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What’s New: National Defense University paper with three important messages just in the title!

  1. PNT = Weapon
  2. Maritime, like other domains, is incredibly dependent on PNT.
  3. We are in a world of great power conflict wherein every weapon available is and will be used.

Why It’s Important: “The maritime domain is often overlooked in its criticality to U.S. national security.”  – from the paper.

What Else to Know: GPS and AIS have enabled maritime domain awareness to improve by orders of magnitude in the last ten years.

  • While jamming and spoofing counter some of the increased awareness, they also allow forces to detect and respond to anomalies that are likely criminal or adversarial activities.
  • Our impression is that there are so many anomalies, it is difficult for forces to prioritize and respond to them all. 


Position, Navigation, and Timing Weaponization in the Maritime Domain: Orientation in the Era of Great Systems Conflict

By Diane M. Zorri and Gary C. Kessler Joint Force Quarterly 112

Deception, confusion, and targeting of weak points in modern warfare is as ubiquitous now as it was in the wars of antiquity.1 Likewise, the incongruity between perception and reality has been explored for centuries. Understanding what is real is still a challenge for humankind. How does the human learn to “see” through the fog of deception? With the mind’s ability to emphatically alter perceptions, modern society has become increasingly reliant on technology. Yet even technology can be deceptive, and, as Sun Tzu observed, “all warfare is based on deception.”2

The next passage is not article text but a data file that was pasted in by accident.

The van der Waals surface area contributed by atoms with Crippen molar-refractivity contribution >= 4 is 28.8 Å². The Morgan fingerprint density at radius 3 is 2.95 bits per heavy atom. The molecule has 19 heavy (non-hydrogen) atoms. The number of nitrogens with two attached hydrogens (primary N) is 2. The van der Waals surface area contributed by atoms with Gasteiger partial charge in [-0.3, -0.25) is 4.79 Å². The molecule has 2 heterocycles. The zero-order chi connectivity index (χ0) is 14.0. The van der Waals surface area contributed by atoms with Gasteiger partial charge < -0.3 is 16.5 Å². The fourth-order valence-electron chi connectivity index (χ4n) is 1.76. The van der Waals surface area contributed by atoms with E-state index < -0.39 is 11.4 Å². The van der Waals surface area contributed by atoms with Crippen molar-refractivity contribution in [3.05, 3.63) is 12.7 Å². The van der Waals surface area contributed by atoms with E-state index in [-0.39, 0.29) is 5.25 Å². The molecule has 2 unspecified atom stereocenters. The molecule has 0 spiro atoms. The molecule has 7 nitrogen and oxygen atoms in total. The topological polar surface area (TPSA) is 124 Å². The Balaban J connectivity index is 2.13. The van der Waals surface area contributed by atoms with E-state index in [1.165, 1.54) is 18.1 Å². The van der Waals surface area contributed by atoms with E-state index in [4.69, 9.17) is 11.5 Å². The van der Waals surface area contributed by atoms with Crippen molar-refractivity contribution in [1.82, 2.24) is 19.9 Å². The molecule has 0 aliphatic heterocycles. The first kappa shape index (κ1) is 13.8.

Strategists have long recognized that naval superiority and control of maritime assets are paramount in establishing global influence.3 Alfred Thayer Mahan noted that although navies have an essential utility in safeguarding global trade and communications, a small naval force could overwhelm a much larger one by concentrating efforts on its adversary’s key vulnerabilities. Consequently, when a country’s maritime assets come under attack, it may have far-reaching geopolitical, military, and economic implications. The sinking of the USS Maine (1898) and RMS Lusitania (1915), as well as the attacks on the USS Maddox and USS Turner Joy (1964), precipitated major conflicts and sustained military campaigns. While the U.S. Navy remains the largest and most expeditionary force in the world, smaller forces, malign powers, and irregular adversaries are disrupting maritime transit and naval assets using new and innovative techniques. These techniques often involve a “system of systems” approach, where malign actors confront adversaries through critical components of operational systems.4 Two of the most persistent threats to maritime security and superiority in the great systems conflicts of the 21st century stem from vulnerabilities in two of the technologies that enable position information, navigation, timing, and situational awareness: the Global Positioning System (GPS) and the Automatic Identification System (AIS).5